Updates From The Farm

In an earlier post we described the fundamentals of growing and training cherry trees to the UFO system. This training system is easy to understand and simple to execute when everything goes according to the instructions. The challenge always is what do I do if they don’t grow like the they are supposed to according to the plan. Below I will describe several of these situations.

Key principals to growing cherries successfully:

Cherry trees need to be growing vigorously to produce good fruit. Cherries are different from other fruits because they ripen so early. At the same time the fruit is ripening the trees are still pushing spring growth. So nutrients need to be there during that ripening time not just for the fruit, but for the new wood the tree is trying to grow. Fertilizers need to be applied a week or two before bloom. Cherries only absorb nitrogen over a six week period starting around bloom. If you are using our Fruit Tree Blend (8-18-18 with micros) try ½ cup for the first 2 years then evaluate your trees vigor in later years.  You want to see 2 or more feet of new growth per year  as an average over the whole tree. Another visual indicator is the leaves should be dark green during harvest.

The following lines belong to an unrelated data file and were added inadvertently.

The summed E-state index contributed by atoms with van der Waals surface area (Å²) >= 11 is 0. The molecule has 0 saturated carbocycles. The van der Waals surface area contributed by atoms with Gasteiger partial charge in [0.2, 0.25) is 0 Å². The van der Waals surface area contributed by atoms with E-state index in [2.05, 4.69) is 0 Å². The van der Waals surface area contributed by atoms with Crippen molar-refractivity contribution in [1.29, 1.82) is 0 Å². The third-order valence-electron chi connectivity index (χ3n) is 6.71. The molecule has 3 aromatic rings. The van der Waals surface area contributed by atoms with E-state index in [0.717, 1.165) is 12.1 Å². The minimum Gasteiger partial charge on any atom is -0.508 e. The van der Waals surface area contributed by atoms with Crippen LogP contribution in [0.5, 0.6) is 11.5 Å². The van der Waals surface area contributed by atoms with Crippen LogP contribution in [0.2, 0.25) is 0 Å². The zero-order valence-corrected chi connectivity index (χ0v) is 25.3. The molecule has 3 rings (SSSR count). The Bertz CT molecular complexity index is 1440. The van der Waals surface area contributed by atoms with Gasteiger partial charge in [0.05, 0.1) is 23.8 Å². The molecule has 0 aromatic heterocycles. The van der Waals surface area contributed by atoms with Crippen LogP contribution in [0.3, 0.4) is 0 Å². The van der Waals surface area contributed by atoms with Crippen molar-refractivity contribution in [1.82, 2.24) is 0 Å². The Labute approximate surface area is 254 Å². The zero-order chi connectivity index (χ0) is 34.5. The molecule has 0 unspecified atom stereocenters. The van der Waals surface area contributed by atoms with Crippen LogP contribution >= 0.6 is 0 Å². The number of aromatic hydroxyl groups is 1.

The What Ifs:

  • What if you have tied down your leader and only 1 or 2 shoots break and push upwards and you find yourself beginning the second year without many shoots growing.  The key strategy here is not letting any shoot grow any faster than another.  You will want to keep the main trunk at a 30 degree angle from the ground and if you want one shoot to be the strongest it should be the shoot growing from the end of the trunk. With that said if this terminal shoot or any shoot for that matter, is really out growing all the others then you bend (tie) that part of trunk to a more horizontal position to the bottom training wire.
  • If you still have leaves and flowers growing on the horizontal trunk and you aren’t having luck getting the upright shoots to push, taking off all competition along the trunk is advisable. This means leaving only the upright shoot or bud you hope become shoots.
  • If you still don’t have all the upright shoots you want then scoring above the buds (Just cutting out a tiny piece of the green bark, see photo)  in late spring is a good way to encourage these stubborn buds to begin to elongate into your upright fruiting shoots.

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